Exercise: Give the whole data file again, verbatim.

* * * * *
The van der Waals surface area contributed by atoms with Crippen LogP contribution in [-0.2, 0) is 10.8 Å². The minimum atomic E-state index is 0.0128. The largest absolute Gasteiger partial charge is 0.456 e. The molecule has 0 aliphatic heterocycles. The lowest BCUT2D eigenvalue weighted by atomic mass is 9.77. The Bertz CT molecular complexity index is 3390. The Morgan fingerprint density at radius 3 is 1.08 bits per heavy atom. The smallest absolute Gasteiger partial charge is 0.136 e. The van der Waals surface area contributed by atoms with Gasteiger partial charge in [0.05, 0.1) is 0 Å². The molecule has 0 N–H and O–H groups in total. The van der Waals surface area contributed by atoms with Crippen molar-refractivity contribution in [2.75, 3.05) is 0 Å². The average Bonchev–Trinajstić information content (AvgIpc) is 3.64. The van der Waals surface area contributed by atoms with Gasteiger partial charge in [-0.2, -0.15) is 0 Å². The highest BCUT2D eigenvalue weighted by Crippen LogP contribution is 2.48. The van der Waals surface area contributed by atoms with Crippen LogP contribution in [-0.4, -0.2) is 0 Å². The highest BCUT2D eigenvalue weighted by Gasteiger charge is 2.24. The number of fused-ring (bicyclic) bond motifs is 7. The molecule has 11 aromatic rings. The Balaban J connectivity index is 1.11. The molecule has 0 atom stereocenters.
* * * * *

The van der Waals surface area contributed by atoms with Crippen LogP contribution in [-0.2, 0) is 10.8 Å². The minimum atomic E-state index is 0.0128. The largest absolute Gasteiger partial charge is 0.456 e. The molecule has 0 aliphatic heterocycles. The lowest BCUT2D eigenvalue weighted by atomic mass is 9.77. The Bertz CT molecular complexity index is 3390. The Morgan fingerprint density at radius 3 is 1.08 bits per heavy atom. The smallest absolute Gasteiger partial charge is 0.136 e. The van der Waals surface area contributed by atoms with Gasteiger partial charge in [0.05, 0.1) is 0 Å². The molecule has 0 N–H and O–H groups in total. The van der Waals surface area contributed by atoms with Crippen molar-refractivity contribution in [2.75, 3.05) is 0 Å². The average Bonchev–Trinajstić information content (AvgIpc) is 3.64. The van der Waals surface area contributed by atoms with Gasteiger partial charge in [-0.2, -0.15) is 0 Å². The highest BCUT2D eigenvalue weighted by Crippen LogP contribution is 2.48. The van der Waals surface area contributed by atoms with Crippen LogP contribution in [-0.4, -0.2) is 0 Å². The highest BCUT2D eigenvalue weighted by Gasteiger charge is 2.24. The number of fused-ring (bicyclic) bond motifs is 7. The molecule has 11 aromatic rings. The Balaban J connectivity index is 1.11. The molecule has 0 atom stereocenters.